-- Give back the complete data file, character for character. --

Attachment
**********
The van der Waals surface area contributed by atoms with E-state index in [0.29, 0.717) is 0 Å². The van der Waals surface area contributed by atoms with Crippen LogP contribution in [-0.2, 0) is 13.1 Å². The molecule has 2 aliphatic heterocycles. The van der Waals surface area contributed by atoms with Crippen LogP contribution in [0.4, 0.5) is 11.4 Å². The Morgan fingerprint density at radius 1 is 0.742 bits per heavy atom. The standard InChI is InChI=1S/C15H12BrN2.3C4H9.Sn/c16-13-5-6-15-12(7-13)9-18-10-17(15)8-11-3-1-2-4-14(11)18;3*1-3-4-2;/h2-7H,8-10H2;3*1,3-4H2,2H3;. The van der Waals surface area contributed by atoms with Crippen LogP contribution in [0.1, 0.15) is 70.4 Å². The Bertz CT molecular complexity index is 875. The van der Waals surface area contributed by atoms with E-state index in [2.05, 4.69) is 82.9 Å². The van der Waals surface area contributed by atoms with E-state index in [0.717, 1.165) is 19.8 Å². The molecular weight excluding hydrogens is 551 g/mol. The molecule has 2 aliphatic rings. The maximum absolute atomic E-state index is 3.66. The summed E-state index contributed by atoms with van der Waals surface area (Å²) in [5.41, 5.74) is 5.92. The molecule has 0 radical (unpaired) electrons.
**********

The van der Waals surface area contributed by atoms with E-state index in [0.29, 0.717) is 0 Å². The van der Waals surface area contributed by atoms with Crippen LogP contribution in [-0.2, 0) is 13.1 Å². The molecule has 2 aliphatic heterocycles. The van der Waals surface area contributed by atoms with Crippen LogP contribution in [0.4, 0.5) is 11.4 Å². The Morgan fingerprint density at radius 1 is 0.742 bits per heavy atom. The standard InChI is InChI=1S/C15H12BrN2.3C4H9.Sn/c16-13-5-6-15-12(7-13)9-18-10-17(15)8-11-3-1-2-4-14(11)18;3*1-3-4-2;/h2-7H,8-10H2;3*1,3-4H2,2H3;. The van der Waals surface area contributed by atoms with Crippen LogP contribution in [0.1, 0.15) is 70.4 Å². The Bertz CT molecular complexity index is 875. The van der Waals surface area contributed by atoms with E-state index in [2.05, 4.69) is 82.9 Å². The van der Waals surface area contributed by atoms with E-state index in [0.717, 1.165) is 19.8 Å². The molecular weight excluding hydrogens is 551 g/mol. The molecule has 2 aliphatic rings. The maximum absolute atomic E-state index is 3.66. The summed E-state index contributed by atoms with van der Waals surface area (Å²) in [5.41, 5.74) is 5.92. The molecule has 0 radical (unpaired) electrons.